Wednesday, April 04, 2012

Thoughts on davar acheir

This is an alternate explanation of the pasuk of ביד חזקה. Now, rather than two makos (of dever and bechorot) being targeted, along with the signs and wonders, the pasuk is to refer to the entire ten plagues.

The phrases which take up two words each match up to two plagues, and the individual words written in plural form refer to the minimum number of plagues, namely two. This is simply mechanical and mathematical.

I am tempted to try match up each pair of plagues to the specific source word or phrase. The idea would be something like: zeroa netuya should match up to where Moshe / Aharon is commanded to stretch out his hand with the staff. But there are more than just two.

The enumeration of the makos in full is just good sipur yetzias mitzrayim. If we are going to mention the 10 makos, then we should list each individually. Alternatively, it is a good transition to what follows from Rabbi Yehuda -- the simanim.

Which brings us to:

What is the reason for bringing these simanim?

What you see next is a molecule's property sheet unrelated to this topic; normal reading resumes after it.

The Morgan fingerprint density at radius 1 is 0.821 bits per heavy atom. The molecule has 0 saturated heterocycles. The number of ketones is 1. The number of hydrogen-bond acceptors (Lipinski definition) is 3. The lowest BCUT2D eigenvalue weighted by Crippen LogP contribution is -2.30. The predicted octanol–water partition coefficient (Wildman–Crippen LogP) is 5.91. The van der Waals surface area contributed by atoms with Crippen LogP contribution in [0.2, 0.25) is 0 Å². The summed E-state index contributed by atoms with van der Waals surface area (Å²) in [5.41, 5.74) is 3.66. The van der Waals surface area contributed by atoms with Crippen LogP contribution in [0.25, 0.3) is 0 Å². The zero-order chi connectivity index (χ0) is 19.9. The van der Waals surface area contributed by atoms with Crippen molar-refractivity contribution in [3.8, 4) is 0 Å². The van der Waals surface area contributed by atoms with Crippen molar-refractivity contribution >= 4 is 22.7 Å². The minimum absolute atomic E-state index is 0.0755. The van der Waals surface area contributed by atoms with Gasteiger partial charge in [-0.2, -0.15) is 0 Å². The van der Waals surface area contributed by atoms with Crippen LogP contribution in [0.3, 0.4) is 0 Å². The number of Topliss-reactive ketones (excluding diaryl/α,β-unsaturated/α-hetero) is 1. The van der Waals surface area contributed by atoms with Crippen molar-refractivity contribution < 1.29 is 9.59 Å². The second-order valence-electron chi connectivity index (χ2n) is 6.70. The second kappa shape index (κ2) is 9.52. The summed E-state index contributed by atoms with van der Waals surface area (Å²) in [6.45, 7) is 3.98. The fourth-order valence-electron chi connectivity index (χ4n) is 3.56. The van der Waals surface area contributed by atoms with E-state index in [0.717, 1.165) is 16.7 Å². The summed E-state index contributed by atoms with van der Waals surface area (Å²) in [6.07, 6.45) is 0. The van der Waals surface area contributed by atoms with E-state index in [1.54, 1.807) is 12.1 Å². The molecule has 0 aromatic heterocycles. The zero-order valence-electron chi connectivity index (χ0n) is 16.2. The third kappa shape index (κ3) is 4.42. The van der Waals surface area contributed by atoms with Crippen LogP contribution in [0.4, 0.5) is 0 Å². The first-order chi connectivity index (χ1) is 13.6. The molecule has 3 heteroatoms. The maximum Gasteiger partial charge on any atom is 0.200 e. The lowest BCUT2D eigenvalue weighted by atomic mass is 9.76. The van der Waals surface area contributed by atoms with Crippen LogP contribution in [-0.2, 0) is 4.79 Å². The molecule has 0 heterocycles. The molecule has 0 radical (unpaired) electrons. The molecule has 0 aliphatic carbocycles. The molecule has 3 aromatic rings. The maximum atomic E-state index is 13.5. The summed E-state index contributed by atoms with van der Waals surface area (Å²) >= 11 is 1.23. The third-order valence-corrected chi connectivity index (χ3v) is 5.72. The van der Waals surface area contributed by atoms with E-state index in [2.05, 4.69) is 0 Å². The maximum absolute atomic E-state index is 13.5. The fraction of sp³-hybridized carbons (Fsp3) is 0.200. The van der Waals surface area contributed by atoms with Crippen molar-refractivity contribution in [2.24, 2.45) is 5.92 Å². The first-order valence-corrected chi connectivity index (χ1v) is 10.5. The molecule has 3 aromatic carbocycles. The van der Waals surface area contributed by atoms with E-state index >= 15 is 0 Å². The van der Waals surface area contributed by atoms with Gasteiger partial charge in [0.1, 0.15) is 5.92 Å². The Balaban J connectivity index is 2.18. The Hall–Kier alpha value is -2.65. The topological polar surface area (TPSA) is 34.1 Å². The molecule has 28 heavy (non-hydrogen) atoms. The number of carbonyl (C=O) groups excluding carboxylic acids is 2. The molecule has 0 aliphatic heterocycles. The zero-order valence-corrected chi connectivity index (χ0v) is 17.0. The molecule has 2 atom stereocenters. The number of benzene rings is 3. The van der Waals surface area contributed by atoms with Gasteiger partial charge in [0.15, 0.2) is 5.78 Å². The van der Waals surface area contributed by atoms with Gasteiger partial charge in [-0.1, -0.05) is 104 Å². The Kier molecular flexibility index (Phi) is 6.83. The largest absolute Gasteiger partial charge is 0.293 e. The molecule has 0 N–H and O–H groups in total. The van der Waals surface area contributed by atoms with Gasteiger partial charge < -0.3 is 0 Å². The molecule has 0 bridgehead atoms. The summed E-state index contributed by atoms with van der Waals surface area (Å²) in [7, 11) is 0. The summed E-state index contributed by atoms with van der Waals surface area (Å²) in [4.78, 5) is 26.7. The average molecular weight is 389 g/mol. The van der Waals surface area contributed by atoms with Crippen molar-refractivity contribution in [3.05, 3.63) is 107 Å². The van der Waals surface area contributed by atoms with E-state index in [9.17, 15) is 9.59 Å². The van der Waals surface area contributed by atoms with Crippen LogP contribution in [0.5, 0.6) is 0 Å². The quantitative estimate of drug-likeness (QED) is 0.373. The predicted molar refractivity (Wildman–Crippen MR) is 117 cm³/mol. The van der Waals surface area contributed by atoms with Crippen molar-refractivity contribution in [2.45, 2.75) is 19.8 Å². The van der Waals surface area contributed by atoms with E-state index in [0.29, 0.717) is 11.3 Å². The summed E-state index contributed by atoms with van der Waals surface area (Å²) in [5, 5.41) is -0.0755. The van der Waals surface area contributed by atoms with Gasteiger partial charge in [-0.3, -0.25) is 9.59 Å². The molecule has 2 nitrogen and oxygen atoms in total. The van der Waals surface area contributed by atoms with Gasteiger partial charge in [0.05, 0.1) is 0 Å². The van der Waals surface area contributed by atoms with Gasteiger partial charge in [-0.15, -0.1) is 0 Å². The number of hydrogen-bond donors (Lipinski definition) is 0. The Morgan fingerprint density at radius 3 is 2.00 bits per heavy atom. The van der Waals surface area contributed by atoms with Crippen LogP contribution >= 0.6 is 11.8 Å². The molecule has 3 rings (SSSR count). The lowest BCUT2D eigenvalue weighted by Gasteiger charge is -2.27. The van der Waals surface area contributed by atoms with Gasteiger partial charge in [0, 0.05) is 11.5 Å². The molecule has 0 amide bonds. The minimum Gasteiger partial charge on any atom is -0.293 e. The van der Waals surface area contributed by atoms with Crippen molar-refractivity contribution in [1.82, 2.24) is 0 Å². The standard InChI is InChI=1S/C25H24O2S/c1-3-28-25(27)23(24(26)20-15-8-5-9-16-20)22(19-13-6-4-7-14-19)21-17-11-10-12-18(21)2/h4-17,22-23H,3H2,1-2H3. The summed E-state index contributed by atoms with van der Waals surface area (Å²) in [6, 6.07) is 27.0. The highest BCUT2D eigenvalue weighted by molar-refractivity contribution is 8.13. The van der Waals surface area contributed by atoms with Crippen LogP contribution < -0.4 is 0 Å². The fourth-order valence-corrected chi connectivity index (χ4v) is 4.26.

It might be as a mnemonic. Just as Arami Oved Avi is a shorthand to be expanded, so is detzach adam ba'achav. Or, it can function as a mnemonic not related specifically to the mitzvah of sippur yetzias mizrayim. Rabbi Yehuda actually created simanim for other things as well. Thus, in maseches Menachos we see: רבי יהודה אומר: שלא תטעה, זד"ד יה"ז. And I recall from R' Reuven Margolias a nice explanation in which a cryptic statement by Rabbi Yehuda about יין נסך, which confounded everyone until that point, was wonderfully set right once we realize that יין נסך was an acronym for six items to which the particular law applied.

In the Sifrei, there was a skip of analysis of several pesukim, all the way from ויהי שם לגיו, and no explicit analysis of the present pasuk of ביד חזקה. But right before analyzing ויביאנו, it cites the solitary statement of Rabbi Yehuda. But it says בהם in בהם סימנים, which strongly implies a context.

One final suggestion. We can say that ובאותות refers to the ten plagues, because each of them is designated by an אות, a letter, in Rabbi Yehuda's mnemonic. And a midrash indeed casts Rabbi Yehuda's mnemonic into the Biblical narrative. These letters were engraved on Moshe's staff, which he pulled from the ground from Yisro's backyard. And thus we can still say that ובאותות refers to the mateh, even as it refers to the letters of the plagues.

We should not look for a deeper meaning in the mnemonic.

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